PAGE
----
7 Types of Robotic Welding Processes
The following are some of the most common forms of robotic welding:
- Arc welding is a non-contact method of joining materials together. It uses an electric arc between an electrode and a metal base to melt and mix two parts. Arc welding is utilized for tasks that require high precision and consistency.
- Resistance welding is a kind of metal joining in which current is passed between two pieces of metal, creating a pool of heat, and the two pieces are bonded together. Resistance welding is the most cost-effective form of robotic welding, ideal for heat-treating applications.
- Spot welding is a form of resistance welding that joins thin metals that resist electrical currents. It’s typically utilized in the auto sector to join metal frame components together.
- TIG welding is a high-quality process in which an arc is produced between a non-consumable tungsten electrode and the metal component using a consumable tungsten electrode. TIG welding, also known as Gas Tungsten Arc Welding (GTAW), is used when exactitude is required.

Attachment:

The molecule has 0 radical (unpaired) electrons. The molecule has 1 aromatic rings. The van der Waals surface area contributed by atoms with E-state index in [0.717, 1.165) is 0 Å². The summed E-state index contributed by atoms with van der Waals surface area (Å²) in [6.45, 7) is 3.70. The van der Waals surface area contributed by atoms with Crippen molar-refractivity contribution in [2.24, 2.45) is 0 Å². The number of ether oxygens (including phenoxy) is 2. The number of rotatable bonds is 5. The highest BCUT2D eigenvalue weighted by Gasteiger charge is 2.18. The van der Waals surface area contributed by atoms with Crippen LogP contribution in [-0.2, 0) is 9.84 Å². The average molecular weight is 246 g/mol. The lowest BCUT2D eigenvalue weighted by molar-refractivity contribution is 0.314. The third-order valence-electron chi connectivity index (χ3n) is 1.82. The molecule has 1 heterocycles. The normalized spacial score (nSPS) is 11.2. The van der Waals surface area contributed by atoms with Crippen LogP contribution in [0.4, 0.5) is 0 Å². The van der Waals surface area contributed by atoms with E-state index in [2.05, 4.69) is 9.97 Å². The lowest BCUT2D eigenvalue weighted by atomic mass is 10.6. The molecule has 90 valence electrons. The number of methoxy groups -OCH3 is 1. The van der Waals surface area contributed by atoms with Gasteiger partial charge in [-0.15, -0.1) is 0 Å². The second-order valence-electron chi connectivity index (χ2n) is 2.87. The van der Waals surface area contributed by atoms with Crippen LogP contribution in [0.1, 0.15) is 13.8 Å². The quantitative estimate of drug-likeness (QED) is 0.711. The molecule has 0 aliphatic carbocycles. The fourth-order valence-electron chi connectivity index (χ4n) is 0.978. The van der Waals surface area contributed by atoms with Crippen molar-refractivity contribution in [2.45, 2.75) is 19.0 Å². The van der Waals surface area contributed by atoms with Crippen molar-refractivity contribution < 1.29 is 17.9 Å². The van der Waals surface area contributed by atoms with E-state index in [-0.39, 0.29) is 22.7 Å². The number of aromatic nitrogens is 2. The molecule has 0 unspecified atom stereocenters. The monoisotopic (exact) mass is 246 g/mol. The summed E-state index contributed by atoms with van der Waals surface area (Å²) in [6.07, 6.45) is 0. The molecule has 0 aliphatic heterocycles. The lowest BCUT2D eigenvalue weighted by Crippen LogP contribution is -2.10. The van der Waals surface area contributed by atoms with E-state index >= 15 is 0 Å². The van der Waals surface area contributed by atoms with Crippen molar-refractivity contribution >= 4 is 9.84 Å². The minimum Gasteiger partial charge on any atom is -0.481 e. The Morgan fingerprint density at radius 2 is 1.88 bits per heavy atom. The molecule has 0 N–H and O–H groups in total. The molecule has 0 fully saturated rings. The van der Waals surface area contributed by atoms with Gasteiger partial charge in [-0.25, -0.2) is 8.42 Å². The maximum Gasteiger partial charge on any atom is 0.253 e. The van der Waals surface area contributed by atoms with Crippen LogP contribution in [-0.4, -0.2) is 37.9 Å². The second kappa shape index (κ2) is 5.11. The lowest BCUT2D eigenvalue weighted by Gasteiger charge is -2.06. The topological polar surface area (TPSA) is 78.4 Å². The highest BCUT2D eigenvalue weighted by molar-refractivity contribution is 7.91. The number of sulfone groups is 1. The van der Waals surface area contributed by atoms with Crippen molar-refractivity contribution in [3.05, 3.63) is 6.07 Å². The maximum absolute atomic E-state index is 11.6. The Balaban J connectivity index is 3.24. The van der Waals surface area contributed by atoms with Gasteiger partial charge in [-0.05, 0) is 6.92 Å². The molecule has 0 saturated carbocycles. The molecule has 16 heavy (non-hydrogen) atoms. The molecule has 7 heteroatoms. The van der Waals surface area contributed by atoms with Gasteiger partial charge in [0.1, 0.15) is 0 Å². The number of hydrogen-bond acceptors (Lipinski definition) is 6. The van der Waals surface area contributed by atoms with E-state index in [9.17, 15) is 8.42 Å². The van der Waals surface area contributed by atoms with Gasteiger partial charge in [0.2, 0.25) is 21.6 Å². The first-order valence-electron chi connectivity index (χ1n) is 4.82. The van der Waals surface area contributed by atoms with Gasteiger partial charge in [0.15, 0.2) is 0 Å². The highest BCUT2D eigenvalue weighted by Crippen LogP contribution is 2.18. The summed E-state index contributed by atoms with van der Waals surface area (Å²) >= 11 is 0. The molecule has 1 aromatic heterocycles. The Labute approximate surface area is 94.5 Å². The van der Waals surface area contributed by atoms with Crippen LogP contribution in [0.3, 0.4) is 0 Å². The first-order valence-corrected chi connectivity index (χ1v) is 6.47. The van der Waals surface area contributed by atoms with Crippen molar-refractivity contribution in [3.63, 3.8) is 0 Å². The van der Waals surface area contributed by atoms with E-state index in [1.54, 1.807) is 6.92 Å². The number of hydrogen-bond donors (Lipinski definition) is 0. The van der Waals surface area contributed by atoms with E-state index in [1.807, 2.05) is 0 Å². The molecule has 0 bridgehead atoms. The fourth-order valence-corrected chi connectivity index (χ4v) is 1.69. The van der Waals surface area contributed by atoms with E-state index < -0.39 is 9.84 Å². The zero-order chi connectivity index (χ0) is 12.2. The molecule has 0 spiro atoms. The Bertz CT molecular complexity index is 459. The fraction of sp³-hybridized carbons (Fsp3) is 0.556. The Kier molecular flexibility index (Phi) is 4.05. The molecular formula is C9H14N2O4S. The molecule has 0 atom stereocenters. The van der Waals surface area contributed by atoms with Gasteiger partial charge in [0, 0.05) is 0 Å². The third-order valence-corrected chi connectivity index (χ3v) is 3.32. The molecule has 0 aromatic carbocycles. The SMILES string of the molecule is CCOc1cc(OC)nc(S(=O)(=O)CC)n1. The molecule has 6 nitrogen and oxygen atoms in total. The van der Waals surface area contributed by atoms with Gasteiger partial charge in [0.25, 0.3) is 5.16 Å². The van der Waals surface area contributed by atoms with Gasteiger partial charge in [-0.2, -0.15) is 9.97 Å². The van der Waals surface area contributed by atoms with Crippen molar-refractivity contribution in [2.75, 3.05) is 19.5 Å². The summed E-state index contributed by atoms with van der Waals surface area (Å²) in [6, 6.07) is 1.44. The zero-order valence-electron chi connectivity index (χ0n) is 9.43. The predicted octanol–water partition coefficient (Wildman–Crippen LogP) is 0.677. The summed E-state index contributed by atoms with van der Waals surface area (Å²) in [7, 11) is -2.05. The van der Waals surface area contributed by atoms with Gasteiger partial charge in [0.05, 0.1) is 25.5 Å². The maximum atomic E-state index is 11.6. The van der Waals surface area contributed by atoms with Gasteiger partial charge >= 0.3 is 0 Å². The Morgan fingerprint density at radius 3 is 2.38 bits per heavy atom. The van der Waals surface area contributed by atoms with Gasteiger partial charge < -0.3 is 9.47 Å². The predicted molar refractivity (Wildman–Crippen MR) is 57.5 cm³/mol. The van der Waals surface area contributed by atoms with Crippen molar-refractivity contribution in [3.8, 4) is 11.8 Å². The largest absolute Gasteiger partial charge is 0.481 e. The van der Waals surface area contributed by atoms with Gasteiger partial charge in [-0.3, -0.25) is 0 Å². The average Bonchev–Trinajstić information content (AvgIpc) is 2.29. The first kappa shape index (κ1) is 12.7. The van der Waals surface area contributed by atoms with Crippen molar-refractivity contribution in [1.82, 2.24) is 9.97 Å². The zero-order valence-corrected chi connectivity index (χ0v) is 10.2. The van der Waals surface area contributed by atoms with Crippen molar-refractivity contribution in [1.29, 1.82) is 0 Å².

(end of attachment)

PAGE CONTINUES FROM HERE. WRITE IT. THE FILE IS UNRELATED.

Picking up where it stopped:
- MIG Welding is a high-deposition-rate process in which a wire is fed continuously toward the heated weld tip. It’s also known as Gas Metal Arc Welding (GMAW) and is ideal for applications that demand simple system operation and rapid production.
- Laser welding is a laser machine that uses a fibre optic cable to transmit laser light from the laser generator to a robotic cutting head, which welds pieces together. In high-volume situations where precision is required, such as the automotive sector or in the medical or jewellery industries, remote laser welding for hard-to-reach weld locations is frequently employed
- Plasma welding involves passing ionized gas through a copper nozzle to produce temperatures that are extremely high. Plasma welding is useful for producing flexibility because the speed and heat settings can be readily changed.
If you’d like to find out more about robotic welding, take a look at Cyber-Weld.